An Introduction to Taoist Alchemy
Compounding the Golden Liquor (jinye).
Qing-dynasty manuscript copy of an earlier text of Neidan (Internal Alchemy).
Chinese alchemy is based on doctrinal principles, first expounded in the founding texts of Taoism, concerning the relation between the Dao and the "ten thousand things" (wanwu), or the Absolute and the relative. Its teachings and practices focus on the idea of the Elixir, usually called Golden Elixir (jindan), Reverted Elixir (huandan), or simply Medicine (yao). The root-meaning of the term dan (elixir) is "essence"; it connotes the reality, principle, or true nature of an entity, or its most basic and significant element or property. Alchemy intends to illustrate the nature of this authentic principle, and to explain its relation to change and multiplicity.
In the practices, compounding the Elixir has two primary meanings. In the first meaning, the Elixir is obtained by heating its ingredients in a crucible. This practice, as well as the branch of alchemy that is associated with it, is known as Waidan, or External Alchemy (lit., "external elixir"). In the second sense, the ingredients of the Elixir are the primary components of the cosmos and the human being, and the whole process takes place within the person. This second form of practice, as well as the corresponding branch of the alchemical tradition, is known as Neidan, or Internal Alchemy (lit., "internal elixir").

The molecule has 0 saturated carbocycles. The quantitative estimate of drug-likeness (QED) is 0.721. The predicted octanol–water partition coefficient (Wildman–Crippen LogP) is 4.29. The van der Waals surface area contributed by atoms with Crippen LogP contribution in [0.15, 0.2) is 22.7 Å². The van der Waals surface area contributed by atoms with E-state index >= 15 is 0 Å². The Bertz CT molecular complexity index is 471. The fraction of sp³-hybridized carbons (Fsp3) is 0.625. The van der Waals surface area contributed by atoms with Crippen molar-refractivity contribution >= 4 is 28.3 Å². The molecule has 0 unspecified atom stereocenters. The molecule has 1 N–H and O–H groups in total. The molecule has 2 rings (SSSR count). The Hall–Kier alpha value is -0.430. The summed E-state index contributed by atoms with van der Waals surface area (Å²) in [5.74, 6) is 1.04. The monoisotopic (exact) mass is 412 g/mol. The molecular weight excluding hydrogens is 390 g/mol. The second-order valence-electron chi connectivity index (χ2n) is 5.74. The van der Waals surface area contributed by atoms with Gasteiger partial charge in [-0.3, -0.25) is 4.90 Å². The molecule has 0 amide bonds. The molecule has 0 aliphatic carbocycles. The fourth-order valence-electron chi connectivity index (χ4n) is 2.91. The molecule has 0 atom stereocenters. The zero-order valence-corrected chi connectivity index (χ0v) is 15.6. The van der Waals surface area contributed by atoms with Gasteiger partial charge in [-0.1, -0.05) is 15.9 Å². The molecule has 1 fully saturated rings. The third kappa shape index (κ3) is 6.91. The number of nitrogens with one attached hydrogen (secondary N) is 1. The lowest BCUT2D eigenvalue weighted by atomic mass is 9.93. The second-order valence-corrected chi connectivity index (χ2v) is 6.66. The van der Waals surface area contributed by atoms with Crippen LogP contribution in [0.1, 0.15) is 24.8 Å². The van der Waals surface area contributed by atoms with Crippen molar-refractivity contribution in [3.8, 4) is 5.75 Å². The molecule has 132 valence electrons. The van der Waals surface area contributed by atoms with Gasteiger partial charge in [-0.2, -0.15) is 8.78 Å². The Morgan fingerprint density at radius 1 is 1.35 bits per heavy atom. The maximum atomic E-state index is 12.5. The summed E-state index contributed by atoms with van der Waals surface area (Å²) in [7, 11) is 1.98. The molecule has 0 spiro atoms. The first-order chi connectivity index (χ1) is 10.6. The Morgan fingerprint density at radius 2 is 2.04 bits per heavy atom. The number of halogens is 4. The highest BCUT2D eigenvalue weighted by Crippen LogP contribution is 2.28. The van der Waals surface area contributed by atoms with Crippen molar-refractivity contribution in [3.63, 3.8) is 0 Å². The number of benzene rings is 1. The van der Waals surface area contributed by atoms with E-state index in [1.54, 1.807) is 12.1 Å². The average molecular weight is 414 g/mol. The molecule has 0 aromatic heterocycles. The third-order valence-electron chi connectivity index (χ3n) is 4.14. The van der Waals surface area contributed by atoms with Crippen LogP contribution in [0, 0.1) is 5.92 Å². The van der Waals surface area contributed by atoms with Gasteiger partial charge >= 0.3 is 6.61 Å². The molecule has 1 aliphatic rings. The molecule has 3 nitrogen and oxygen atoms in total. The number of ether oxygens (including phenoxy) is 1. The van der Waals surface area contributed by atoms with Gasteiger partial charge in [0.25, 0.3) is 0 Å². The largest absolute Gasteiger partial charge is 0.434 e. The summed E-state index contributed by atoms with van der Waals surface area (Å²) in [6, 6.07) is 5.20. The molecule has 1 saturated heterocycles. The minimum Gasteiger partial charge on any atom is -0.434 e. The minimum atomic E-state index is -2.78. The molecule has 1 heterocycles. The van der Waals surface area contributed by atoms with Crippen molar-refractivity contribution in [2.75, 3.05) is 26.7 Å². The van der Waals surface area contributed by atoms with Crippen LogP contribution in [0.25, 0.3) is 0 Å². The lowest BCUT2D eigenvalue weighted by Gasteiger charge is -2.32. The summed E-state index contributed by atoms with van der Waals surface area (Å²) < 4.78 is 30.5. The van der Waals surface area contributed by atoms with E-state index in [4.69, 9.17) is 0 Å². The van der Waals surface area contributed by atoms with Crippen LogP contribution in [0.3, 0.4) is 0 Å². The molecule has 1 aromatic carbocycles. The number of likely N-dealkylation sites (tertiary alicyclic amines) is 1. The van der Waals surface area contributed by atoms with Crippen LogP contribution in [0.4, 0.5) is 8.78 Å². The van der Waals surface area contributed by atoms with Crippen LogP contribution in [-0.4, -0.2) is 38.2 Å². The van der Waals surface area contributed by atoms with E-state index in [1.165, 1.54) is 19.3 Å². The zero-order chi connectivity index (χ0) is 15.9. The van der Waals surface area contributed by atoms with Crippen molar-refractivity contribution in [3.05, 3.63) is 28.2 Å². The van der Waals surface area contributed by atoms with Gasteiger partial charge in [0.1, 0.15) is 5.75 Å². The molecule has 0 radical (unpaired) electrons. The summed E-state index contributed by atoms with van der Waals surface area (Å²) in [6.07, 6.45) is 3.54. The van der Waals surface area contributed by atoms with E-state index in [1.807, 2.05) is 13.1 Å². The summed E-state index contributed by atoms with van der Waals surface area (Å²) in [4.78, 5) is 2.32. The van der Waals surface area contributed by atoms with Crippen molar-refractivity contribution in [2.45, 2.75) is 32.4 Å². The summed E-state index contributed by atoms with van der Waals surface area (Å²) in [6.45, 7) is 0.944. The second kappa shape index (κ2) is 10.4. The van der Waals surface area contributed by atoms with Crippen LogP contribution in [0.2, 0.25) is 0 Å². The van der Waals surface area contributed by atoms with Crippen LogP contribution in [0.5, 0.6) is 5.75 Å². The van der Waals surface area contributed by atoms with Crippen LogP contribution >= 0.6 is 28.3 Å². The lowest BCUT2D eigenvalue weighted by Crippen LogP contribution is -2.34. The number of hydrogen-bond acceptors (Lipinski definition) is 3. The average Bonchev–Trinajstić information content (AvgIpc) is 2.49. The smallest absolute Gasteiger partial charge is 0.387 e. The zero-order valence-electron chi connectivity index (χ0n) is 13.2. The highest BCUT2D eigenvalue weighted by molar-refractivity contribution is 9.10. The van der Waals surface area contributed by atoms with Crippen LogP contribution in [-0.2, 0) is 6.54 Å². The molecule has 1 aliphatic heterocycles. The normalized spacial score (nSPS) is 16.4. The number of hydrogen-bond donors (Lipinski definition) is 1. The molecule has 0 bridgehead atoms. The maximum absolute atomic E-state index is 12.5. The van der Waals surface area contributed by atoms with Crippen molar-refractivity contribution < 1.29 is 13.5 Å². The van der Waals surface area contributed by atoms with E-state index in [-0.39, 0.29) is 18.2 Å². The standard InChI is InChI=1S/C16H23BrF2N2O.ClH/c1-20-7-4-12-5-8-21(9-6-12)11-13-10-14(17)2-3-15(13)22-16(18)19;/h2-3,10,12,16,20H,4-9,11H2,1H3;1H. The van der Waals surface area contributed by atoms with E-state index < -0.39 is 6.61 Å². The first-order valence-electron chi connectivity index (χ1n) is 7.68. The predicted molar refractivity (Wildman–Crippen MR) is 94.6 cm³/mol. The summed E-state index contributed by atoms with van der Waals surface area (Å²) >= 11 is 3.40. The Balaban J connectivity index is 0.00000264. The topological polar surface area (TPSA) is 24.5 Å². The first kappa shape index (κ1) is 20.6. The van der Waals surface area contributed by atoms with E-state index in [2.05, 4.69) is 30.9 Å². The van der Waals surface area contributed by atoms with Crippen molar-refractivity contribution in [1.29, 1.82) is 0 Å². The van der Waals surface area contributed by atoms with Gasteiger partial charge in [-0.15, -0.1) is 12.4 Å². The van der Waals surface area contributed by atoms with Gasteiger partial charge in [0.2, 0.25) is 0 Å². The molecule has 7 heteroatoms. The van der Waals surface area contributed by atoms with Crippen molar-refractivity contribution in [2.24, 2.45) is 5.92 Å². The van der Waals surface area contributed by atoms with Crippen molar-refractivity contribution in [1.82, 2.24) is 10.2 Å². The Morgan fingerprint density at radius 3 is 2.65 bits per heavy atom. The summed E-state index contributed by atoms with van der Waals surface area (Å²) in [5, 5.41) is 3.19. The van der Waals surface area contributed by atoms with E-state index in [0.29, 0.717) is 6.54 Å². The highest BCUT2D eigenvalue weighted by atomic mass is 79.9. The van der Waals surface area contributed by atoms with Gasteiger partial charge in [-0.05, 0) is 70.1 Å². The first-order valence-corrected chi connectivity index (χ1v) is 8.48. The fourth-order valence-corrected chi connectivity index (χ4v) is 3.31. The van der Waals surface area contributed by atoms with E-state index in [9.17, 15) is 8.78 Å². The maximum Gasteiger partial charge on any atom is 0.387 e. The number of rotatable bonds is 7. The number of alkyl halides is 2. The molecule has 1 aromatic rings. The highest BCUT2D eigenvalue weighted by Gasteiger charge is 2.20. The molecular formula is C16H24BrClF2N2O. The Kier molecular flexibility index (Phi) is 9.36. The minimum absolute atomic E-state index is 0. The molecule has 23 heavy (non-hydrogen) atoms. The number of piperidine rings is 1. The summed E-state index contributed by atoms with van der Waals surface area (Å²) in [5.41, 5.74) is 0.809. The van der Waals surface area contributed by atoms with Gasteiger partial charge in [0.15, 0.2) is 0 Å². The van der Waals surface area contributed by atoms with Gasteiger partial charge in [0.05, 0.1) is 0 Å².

Historical and literary sources (including poetry) provide many relevant details, but the main repository of Chinese alchemical sources is the Taoist Canon (Daozang), the largest collection of Taoist works. About one fifth of its 1,500 texts are closely related to the various alchemical traditions that developed until the 15th century, when the Canon was compiled and printed. Later Neidan texts are found in the Daozang jiyao (Essentials of the Taoist Canon, compiled around 1800 and expanded in 1906). Many others have been published in smaller collections or as independent works.